By Melissa Walsh
Hockey parents know that hockey is more than a sport; it’s a lifestyle. Add the thrill of playing hockey to the experience of hockey parenting, and hockey will become a family passion. It’s like a club. The Hockey Mom Club.
The Rink Congregation
The hockey community is tight-knit. It’s fitting that we hockey families spend so many Sunday mornings together because we function much as a church congregation, or sometimes as a large dysfunctional family, bickering (chirping) during Sunday brunch. Like a family or community of believers, hockey families are emotionally invested, not just in this sport, but in each other. Whether fond of one other or at odds with one other, one thing remains constant: hockey families are not indifferent to one other and they look out for each other.
Hockey moms collectively look after the precious rink rats seated playing with tablet computers or cruising in Heely roller shoes in the rink lobby. They hold babies for their hockey-mom peers getting little skaters ready for practice. They take turns buying team slushies. And, because there are no snow-day cancellations in youth hockey, hockey moms survive blizzards together, convoying their SUVs closely behind one another through blinding, blowing snow. They share spirit scarves, cozy blankets, and laughs in the bleachers. They team to make jello shots and gift baskets for golf-outing fundraisers.
Guys who had played hockey together as kids reconnect as hockey dads to coach the next generation of hockey players. And even if they clash with one another in the competitiveness of coaching, they forgive and move on, as brothers do. They shake hands in the lobby and share hockey news, opinion, and stories. They watch the kids on the ice, longing to be out there with them.
Hockey parents have heart for the game and the kids who play it. I know first-hand how the hockey community cares for hockey families experiencing crisis: From an anonymous payment of an ice bill following a layoff, to a warm hug during a time of grief, hockey people are a caring community. One more example of the Hockey Mom Club.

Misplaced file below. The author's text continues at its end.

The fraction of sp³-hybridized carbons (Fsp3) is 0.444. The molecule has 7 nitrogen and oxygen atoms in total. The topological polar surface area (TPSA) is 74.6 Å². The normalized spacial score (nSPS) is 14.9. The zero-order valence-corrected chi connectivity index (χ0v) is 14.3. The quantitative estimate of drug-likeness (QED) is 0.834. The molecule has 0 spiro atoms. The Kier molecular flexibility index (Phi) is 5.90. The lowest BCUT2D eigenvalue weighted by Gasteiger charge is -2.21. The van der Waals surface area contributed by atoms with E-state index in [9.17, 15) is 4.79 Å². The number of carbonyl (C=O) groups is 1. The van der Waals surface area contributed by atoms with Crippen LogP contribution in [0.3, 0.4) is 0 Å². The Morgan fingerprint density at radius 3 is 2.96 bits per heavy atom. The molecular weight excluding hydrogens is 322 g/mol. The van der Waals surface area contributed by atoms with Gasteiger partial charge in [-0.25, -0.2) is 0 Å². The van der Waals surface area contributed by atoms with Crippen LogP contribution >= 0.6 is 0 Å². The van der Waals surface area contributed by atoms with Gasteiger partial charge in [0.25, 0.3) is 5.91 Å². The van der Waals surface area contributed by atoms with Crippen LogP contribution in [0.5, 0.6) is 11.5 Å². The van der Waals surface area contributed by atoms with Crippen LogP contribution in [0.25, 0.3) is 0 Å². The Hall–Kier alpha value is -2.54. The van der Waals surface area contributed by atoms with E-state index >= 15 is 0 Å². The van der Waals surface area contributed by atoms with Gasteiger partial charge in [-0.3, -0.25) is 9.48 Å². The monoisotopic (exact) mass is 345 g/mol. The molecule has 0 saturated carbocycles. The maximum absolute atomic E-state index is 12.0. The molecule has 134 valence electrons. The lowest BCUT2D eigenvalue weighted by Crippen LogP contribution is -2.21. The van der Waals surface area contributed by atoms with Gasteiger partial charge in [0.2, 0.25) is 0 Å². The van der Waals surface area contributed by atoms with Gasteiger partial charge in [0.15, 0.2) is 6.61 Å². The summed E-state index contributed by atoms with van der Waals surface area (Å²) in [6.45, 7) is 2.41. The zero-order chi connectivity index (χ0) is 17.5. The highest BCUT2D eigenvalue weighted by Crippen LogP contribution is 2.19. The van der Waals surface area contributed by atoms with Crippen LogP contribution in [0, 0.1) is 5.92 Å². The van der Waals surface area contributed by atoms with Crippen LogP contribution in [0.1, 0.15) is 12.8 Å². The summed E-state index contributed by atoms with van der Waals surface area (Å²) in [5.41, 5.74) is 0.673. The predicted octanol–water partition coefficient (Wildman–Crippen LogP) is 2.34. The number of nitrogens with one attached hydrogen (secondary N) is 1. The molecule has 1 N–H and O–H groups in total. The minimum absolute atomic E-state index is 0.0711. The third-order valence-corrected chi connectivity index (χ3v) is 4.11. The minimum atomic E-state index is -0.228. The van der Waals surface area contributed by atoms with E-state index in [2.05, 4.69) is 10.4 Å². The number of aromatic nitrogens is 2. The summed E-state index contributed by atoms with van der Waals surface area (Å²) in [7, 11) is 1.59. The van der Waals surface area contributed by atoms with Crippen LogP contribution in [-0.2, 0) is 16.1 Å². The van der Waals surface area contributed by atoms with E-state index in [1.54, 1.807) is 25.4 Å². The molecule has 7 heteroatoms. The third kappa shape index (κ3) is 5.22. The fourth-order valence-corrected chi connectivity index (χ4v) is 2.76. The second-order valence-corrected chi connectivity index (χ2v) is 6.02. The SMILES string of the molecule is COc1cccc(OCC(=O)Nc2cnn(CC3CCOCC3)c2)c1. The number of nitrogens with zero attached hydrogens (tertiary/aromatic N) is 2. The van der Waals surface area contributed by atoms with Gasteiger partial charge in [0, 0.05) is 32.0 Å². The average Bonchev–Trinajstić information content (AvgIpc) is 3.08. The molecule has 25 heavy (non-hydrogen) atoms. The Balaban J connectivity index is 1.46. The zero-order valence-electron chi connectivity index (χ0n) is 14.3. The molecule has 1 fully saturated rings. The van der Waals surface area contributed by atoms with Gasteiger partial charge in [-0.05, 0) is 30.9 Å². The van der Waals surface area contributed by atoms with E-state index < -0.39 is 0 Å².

The Hockey-Playing Hockey Parent
I’ve been a hockey mom since 2001 and have enjoyed the community of hockey more than any other community of friends in my life. But it wasn’t until I started playing the game myself, which was well into my hockey-parenting journey, that I became a hockey mom with any rink credibility. It is valuable knowing first-hand what it feels like to battle for the puck, control it, feed it to a teammate, get open for a pass, obstruct an opponent’s passing lane, block an opponent’s shot, take a shot, score a goal, assist a goal, win a game, and lose a game. To feel the intensity of the game and enjoy the camaraderie of the bench and the room… that experience has immeasurably enhanced my hockey parenting sense and skill. It has made me believe in hockey as the best sport ever.
America’s Hockey Mom Club
So in honor of the start of another season, here’s an acrostic:
H is for the Humility of hockey’s greatest players
O is for the Obsession to play this addictive game
C is for the Character that hockey builds in the player
K is for hockey Keepsakes, like tourney trophies and game pucks
E is for the Empowerment hockey players’ sense on the ice
Y is for the Youthfulness players of all ages feel during a game
The hockey club is a memory-maker for my family. It is my family’s social life, my support network, and a gateway to dreams. Hockey creates a rite of passage for my sons and a language I can use to communicate with them. Because hockey allows no shortcuts to glory, pursuing hockey excellence instills the values of perseverance, discipline, and humility.
So to all the volunteer coaches, league administrators and rink managers out there, thank you for helping this great sport thrive. My family is blessed to be part of this congregation of believers, also known as Greater Detroit’s outstanding hockey community.
Though Melissa Walsh grew up enjoying hockey as a fan, as a single mom she felt lost at the rink as she launched her sons’ youth hockey journey. A freelance writer, she decided to research the topic of hockey parenting and write The Rookie Hockey Mom: How to Play the Game’s Toughest Position. Following the publication of the book’s first edition in 2005, Walsh continued to grow her hockey mom sense, not only as the parent of four hockey players, but also as a recreational player and youth coach. In 2011, she revised the book’s content for USA Hockey’s rules changes and her expanded hockey knowledge and insight as a more seasoned hockey parent. In 2012, Walsh released the title’s revised print edition.
Walsh lives with her four sons in a Detroit suburb, enjoying life as hockey mom to three midget-level players and a peewee, coaching youth hockey, and playing recreational women’s and coed hockey three to four times a week. She supports her family’s hockey lifestyle by providing writing and editorial services, doing business as Powerplay Communications. “The Hockey Club” is a post from her Hockey Mom Sense blog.